When fear creeps into our lives
Brian and I were in Los Angeles this weekend for the Opening of the new Rattlestick production of “Slipping,” by Daniel Talbott. We landed around 4:30 p.m. on Monday at JFK International Airport. As soon as we turned on our phones, our newsfeed was inundated with images of the aftereffects of the Marathon bombing.
I panicked. I, and several other passengers, immediately started texting friends and relatives that live in Boston.
While nervously waiting for replies, I started to think about Christina, the girl I went backpacking with in Southeast Asia last summer.
Christina lives in South Korea with her boyfriend, Song. They were living in Australia for awhile, but decided to moved back to his hometown. Unfortunately it was right after Kim Jong-il conducted an underground nuclear test, the third in seven years.
I have been worried sick about her for the last few months. But especially last Tuesday when the North warned foreigners to evacuate the south to avoid being dragged into “thermonuclear war.” A spokeswoman for South Korea dismissed the warning, saying no one felt under threat. Christina felt the same. But that didn’t ease my concern.
While Brian hailed a cab – while still nervously waiting for my Boston friends to respond – I began thinking about Stephanie, my other close friend whom I visited in London last fall. Steph lives with her boyfriend Jorge in Knightsbridge, right in the heart of the city.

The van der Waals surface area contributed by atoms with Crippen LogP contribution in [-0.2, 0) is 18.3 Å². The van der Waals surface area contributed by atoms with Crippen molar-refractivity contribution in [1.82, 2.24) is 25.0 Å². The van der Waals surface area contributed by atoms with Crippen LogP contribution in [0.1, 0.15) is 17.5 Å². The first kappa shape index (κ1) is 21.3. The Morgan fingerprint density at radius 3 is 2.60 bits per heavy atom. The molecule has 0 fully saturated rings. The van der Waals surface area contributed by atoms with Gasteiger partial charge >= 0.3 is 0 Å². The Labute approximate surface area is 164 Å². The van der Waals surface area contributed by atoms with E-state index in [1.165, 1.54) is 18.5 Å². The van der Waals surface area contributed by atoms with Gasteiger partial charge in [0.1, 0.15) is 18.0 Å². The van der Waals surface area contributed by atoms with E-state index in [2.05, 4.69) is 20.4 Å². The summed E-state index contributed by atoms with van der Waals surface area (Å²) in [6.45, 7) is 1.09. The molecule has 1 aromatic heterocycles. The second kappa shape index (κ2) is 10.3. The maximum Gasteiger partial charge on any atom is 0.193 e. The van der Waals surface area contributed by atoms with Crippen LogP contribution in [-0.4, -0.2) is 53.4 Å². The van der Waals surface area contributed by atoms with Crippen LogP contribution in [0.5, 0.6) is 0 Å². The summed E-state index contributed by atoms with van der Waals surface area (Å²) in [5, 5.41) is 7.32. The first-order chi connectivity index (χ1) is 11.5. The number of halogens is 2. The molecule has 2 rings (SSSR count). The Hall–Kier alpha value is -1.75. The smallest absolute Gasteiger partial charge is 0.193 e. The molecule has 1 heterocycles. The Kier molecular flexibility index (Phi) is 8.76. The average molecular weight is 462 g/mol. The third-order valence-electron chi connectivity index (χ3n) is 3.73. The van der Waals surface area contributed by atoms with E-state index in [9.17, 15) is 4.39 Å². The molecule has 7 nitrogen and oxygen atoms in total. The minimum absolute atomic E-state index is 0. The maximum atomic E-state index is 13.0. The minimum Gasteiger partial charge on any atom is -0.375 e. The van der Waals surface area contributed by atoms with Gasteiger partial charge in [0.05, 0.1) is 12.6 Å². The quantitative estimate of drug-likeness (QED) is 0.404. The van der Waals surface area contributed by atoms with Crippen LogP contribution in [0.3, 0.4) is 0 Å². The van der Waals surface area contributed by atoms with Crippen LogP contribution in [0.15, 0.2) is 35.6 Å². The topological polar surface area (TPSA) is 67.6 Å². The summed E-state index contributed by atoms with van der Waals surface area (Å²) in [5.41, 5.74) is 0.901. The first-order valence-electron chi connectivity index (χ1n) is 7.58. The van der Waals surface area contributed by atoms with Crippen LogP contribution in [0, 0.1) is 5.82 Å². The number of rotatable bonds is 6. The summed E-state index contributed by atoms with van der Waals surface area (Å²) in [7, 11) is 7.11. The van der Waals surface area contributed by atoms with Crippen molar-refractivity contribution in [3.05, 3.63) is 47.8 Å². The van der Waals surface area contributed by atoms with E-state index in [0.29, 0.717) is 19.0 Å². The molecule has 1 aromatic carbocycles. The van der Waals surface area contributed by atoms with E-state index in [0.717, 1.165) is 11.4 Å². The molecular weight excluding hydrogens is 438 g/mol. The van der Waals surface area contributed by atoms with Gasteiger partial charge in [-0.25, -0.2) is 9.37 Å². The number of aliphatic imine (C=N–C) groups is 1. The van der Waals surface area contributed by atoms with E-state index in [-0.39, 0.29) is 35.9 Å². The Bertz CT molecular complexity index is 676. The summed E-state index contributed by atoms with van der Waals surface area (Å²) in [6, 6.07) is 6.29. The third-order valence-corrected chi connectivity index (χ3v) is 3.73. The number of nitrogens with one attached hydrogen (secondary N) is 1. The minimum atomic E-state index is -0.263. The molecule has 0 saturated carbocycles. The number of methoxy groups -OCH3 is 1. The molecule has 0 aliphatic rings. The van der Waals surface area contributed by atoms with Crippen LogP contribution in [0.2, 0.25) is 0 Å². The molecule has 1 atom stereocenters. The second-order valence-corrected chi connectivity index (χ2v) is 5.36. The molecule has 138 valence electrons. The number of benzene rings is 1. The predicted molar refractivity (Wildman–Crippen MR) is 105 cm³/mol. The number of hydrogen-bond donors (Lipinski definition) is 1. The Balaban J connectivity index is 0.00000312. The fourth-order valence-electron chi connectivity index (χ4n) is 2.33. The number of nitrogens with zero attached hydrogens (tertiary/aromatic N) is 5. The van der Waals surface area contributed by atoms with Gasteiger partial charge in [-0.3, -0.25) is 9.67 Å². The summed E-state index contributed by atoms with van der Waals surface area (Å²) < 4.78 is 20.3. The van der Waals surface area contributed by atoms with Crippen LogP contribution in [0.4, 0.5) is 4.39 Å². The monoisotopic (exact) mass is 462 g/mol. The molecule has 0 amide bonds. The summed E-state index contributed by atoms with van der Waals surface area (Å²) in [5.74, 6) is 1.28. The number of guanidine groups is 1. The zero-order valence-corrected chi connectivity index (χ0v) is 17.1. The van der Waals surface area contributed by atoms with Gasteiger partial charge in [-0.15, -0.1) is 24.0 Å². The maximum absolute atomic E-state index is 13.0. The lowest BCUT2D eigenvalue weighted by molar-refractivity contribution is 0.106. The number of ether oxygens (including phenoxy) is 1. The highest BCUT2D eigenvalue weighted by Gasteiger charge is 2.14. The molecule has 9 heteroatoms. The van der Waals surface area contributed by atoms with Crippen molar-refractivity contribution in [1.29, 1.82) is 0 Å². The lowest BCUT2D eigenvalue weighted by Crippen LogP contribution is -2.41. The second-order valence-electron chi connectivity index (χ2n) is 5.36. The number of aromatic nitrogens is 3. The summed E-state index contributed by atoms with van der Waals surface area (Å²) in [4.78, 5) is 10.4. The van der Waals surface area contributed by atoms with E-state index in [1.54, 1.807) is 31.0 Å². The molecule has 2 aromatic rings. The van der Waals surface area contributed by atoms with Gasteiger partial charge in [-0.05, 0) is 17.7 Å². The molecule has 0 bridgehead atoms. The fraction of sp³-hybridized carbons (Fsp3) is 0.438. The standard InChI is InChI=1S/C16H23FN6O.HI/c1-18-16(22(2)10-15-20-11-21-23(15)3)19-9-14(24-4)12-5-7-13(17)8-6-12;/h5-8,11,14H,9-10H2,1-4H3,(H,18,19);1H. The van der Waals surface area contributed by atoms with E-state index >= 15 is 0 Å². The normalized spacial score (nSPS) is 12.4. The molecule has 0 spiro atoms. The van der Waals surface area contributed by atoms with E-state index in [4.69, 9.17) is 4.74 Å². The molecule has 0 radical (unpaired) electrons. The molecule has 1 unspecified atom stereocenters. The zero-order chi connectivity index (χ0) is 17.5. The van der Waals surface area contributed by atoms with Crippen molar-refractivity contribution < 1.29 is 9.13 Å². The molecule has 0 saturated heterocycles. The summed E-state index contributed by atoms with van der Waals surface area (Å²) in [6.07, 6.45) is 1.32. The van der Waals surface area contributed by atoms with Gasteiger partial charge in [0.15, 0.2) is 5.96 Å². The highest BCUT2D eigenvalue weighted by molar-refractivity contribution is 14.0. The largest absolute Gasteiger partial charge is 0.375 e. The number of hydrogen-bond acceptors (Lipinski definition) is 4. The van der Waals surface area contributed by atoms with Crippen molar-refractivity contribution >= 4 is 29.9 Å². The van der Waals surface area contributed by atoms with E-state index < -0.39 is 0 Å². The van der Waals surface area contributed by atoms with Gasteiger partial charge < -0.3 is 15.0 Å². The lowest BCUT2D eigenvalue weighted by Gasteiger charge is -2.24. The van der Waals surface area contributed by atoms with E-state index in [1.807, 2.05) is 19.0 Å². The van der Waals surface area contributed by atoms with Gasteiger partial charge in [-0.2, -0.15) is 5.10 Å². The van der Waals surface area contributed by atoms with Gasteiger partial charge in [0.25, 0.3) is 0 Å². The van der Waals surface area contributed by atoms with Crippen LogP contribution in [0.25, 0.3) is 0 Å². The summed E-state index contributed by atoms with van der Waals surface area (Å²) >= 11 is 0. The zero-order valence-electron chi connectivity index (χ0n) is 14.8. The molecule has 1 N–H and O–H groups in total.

I remembered the terror I felt on the morning of Thursday, July 7, 2005, when bombs exploded on Underground trains between Aldgate and Liverpool Street stations, Russel Square and King’s Cross St. Pancras stations, and Edgward Road and Paddington stations. A double-decker bus at Tavistock Square was also destroyed. The bombs, which were detonated by four homegrown terrorist suicide bombers, killed 52 people and resulted in over 700 injuries.
I emailed Steph all that day: “Are you Ok? Where are you?”
She got back to me a few days later. “I’m safe,” she wrote. “Just rattled.”
“I wish they lived somewhere else,” I told Brian on the taxi ride back to Manhattan.
“Don’t you think they worry about you?” he said. “You’re in the hotbed too.”
I thought back to when I first moved to New York. I was waitressing at a restaurant in Hell’s Kitchen called Social Bar & Grill. I was working a few blocks away when an attempted bombing took place around 6:30 p.m. on Saturday, May 1, 2010 in Times Square. When I overheard patrons talking about the situation around 9 p.m., I told the manager on duty I wanted to go home (I lived in Queens at the time).
He was taken aback. “You can’t go,” he said. I was the only waitress on duty and the bar was packed. I left anyway, and shortly after found a new job.
The planned terrorist attack was foiled when two street vendors discovered the car bomb and alerted the NYPD. The bomb had been ignited, but was disarmed before it caused any casualties.
Two days later federal agents arrested Faisal Shahzad, a 30-year-old Pakistan-born resident of Bridgeport, Connecticut, who had become a U.S. citizen in April 2009. He was arrested and admitted to the attempted car bomb, saying that he had been trained at a Pakistani terrorist training camp. Shahzad said his intent had been “to kill Americans.”
More than a dozen people were arrested in connection with the plot.
Luckily none of my friends in Boston were hurt. Christina says she and Song are safe. Stephanie’s concerned, but said she can’t let her fear dictate her life.
And she’s right. But the fact is still unsettling: how vulnerable we all are.
Sarah T. Schwab is a Sunday OBSERVER contributor and Fredonia State graduate. Send comments to
or view her Web site at www.SarahTSchwab.com